How a Rare and Ancient Manuscript Moved Me to Write a Novel
Natalka Burian on the Allure of the Voynich Manuscript
I first learned about the Voynich Manuscript in the spring of 2014. I was listening to a podcast, while nursing my youngest child. That time of life feels like a vivid dream in so many ways; absorbing the mysterious, almost alien, story about the Voynich Manuscript while my baby absorbed my milk now seems symmetrically surreal.
The segment was short but intriguing, detailing the limited facts about a mysterious document that no one had been able to understand despite centuries of study. The Voynich Manuscript is a centuries-old, illuminated, 240-page book featuring illustrations of plants that don’t exist on earth. There are some wild celestial drawings in there, as well as depictions of possibly pregnant women conducting strange rituals in pools of green liquid. There’s even a recipe section. Most mysterious of all, however, is the language in which the book was written. No one can agree whether it is some kind of encrypted work, an elaborate prank, a vanished language, or something more.
I am a person who loves research. If it made any fiscal sense, I would have remained enrolled in graduate school for the rest of my life. After I found out about the manuscript I felt like I wanted to study it—and, as a person with an infant and a toddler, I was starved for a project like this. The promise of piles of index cards and visits to the library could not have seemed like more of a dream to me amid the chaos of caring for two small children. When I finally got to work, my mind crackled back to life with the excitement of discovery.
I explored every credible source of information about the document, and even investigated a visit to Yale’s Beinecke Rare Book Library, where the Voynich Manuscript now resides. When I reached out to the library to inquire about the volume, I received their exhausted canned reply: “Though the Beinecke Library owns the manuscript, we do not systematically compile or publish research about it. You might want to present your findings to one of the communities that follows the manuscript” along with a Reddit link. I quickly realized that I was no different than the amateur sleuths who clog up the phonelines and in-boxes of the staff at the Beinecke. And while I feel for these poor librarians, I also empathize with every single wild-eyed Voynich enthusiast out there looking to uncover that elusive Something More.
The origins of the manuscript are murky, with evidence to suggest the 15th-century acquisition by Emperor Rudolf II of Bohemia, an occultist and collector of oddities. The text is referenced in the 16th century correspondence between a doctor in Prague, and a Jesuit Priest in Rome. And, since the vellum has been carbon dated to a period between 1404 and 1438, we can be assured of its antiquity as well as its strangeness. Wilfrid Voynich, an antique bookseller, purchased it in Italy in 1912 in a Jesuit estate sale. Voynich was obsessed with solving the document’s mysteries for the rest of his life.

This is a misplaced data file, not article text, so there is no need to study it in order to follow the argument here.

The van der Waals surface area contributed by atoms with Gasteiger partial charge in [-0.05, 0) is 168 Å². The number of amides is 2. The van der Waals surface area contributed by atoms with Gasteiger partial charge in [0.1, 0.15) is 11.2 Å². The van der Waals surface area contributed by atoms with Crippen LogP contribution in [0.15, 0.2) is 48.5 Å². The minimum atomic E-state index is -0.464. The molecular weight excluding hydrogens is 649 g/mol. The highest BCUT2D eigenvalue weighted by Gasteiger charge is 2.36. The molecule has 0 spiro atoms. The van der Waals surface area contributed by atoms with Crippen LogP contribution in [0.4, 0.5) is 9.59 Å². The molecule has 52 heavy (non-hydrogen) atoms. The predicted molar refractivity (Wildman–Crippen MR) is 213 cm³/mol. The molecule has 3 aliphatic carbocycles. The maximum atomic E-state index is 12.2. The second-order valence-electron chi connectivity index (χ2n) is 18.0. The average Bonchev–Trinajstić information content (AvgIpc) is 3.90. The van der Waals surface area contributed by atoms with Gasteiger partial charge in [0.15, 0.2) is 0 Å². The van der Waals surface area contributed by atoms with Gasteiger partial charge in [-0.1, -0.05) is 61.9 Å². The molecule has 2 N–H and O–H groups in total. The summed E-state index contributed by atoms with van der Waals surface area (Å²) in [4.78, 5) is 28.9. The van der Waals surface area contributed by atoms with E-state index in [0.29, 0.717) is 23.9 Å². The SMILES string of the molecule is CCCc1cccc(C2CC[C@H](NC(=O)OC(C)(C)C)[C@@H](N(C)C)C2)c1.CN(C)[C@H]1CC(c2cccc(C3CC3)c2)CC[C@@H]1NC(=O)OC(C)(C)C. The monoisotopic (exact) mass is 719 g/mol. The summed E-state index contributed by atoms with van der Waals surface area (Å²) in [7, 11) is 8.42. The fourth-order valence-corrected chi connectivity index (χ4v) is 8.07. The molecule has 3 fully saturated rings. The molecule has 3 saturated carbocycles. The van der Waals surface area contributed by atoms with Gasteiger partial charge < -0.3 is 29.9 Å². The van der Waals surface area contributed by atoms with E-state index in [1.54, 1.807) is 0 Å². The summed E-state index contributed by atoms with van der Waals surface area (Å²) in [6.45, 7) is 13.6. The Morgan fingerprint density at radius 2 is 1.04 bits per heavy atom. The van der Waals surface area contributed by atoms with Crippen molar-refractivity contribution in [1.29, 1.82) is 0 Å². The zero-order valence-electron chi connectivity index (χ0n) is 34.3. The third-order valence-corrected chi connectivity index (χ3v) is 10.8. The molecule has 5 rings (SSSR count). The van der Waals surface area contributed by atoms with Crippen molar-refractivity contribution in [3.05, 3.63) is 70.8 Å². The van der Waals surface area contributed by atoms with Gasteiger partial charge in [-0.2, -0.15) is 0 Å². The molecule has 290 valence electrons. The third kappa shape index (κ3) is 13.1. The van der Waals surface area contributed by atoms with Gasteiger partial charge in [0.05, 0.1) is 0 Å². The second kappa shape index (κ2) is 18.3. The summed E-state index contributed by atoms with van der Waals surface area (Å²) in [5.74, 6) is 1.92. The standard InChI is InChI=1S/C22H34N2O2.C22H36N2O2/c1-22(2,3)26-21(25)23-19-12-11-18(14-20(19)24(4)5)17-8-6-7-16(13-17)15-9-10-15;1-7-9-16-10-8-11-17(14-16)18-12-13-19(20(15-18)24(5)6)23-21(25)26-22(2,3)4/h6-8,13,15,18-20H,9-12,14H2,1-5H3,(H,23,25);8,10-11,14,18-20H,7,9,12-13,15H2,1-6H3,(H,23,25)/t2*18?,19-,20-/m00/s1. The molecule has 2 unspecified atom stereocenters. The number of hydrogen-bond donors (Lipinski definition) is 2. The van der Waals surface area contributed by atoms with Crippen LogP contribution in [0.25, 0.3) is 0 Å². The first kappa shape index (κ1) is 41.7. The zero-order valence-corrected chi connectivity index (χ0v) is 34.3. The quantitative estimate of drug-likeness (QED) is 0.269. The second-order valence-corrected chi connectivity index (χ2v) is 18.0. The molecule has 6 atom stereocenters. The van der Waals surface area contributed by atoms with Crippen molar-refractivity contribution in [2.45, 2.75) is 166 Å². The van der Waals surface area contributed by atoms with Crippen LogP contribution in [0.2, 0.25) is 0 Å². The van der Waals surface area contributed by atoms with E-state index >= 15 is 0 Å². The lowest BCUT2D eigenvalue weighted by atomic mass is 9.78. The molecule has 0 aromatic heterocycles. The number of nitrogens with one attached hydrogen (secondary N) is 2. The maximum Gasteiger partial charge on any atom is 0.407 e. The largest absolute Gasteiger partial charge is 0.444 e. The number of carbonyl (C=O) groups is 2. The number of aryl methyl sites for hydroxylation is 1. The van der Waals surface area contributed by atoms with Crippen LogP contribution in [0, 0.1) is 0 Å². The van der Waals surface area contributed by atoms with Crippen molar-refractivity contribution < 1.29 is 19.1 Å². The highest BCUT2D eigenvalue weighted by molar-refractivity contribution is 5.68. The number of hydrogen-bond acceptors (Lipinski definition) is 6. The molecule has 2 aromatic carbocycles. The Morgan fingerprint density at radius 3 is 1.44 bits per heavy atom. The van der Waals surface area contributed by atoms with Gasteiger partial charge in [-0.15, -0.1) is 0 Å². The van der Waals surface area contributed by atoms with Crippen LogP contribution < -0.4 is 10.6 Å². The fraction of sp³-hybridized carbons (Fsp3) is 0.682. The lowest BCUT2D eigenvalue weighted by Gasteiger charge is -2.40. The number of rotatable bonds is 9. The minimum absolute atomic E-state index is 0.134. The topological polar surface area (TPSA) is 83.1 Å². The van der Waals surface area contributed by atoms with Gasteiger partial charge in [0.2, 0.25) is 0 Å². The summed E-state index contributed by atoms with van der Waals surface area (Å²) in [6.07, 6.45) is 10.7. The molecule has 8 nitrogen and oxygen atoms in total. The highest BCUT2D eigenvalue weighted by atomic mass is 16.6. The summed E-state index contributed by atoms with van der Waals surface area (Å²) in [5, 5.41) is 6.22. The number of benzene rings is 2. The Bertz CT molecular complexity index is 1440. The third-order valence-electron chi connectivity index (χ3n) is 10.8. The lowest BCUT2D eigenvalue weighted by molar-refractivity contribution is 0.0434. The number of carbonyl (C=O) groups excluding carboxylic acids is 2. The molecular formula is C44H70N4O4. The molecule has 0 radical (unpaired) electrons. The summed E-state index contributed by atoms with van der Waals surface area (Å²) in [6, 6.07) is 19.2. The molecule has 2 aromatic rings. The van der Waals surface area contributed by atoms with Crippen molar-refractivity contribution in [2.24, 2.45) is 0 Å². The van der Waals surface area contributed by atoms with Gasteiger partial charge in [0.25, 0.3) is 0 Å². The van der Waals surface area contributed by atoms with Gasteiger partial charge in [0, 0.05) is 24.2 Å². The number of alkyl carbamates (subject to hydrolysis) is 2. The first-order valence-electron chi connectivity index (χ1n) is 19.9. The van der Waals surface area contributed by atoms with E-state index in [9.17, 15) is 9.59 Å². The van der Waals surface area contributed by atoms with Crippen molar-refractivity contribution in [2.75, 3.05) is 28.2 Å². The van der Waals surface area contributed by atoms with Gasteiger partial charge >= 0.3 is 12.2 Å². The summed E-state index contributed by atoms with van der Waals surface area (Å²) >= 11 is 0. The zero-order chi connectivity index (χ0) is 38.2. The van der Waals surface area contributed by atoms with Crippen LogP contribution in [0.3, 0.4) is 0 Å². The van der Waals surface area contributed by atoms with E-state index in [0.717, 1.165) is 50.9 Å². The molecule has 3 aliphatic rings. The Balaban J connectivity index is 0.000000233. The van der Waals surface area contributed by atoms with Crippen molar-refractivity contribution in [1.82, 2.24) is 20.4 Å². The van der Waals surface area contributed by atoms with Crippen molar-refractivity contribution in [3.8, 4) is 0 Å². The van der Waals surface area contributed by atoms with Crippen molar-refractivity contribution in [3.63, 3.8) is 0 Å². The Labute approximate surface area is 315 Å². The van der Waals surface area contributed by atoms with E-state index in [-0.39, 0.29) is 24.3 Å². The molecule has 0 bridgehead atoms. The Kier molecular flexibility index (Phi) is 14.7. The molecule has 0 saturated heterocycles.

Over the years, historians, linguists, and even WWII codebreakers have tried to translate the strange script, with theories ranging from Ukrainian without the vowels to pure nonsense. However, modern methods have discredited every theory generated so far. The Voynich Manuscript has been completely digitized and is now widely available for amateur and professional scholars alike to study. The conclusions of these studies continue to be unresolved, but the most compelling semi-conclusion is that it is probably not a hoax. The text is most likely a natural language because the alphabet appears to contain 20-30 characters, because some of the characters are present in every word, because some of the characters are doubled, and because the manuscript contains evidence of suffixes, prefixes, and roots. Handwriting experts have also confirmed that the document was written by two different people, and with a confident flowing script—all indications of the transcription of an existing language.
As I compiled my notes, and organized my index cards, I felt an old part of my brain re-animate, not unlike another famous character from a story where magic and science meet. I know how strange this sounds, but I felt an almost unreal intellectual unfurling; the urgency was so intense it was almost ugly. It was also amazing. Until the great, inevitable deflation of arriving at the end of the factual road. As any research enthusiast will tell you, there is always more to look into. If you’ve spent a single afternoon on Wikipedia, then you know what I mean. Wormholes of relevance open up, and before you can think twice, you are swallowed down into another, different fascinating world.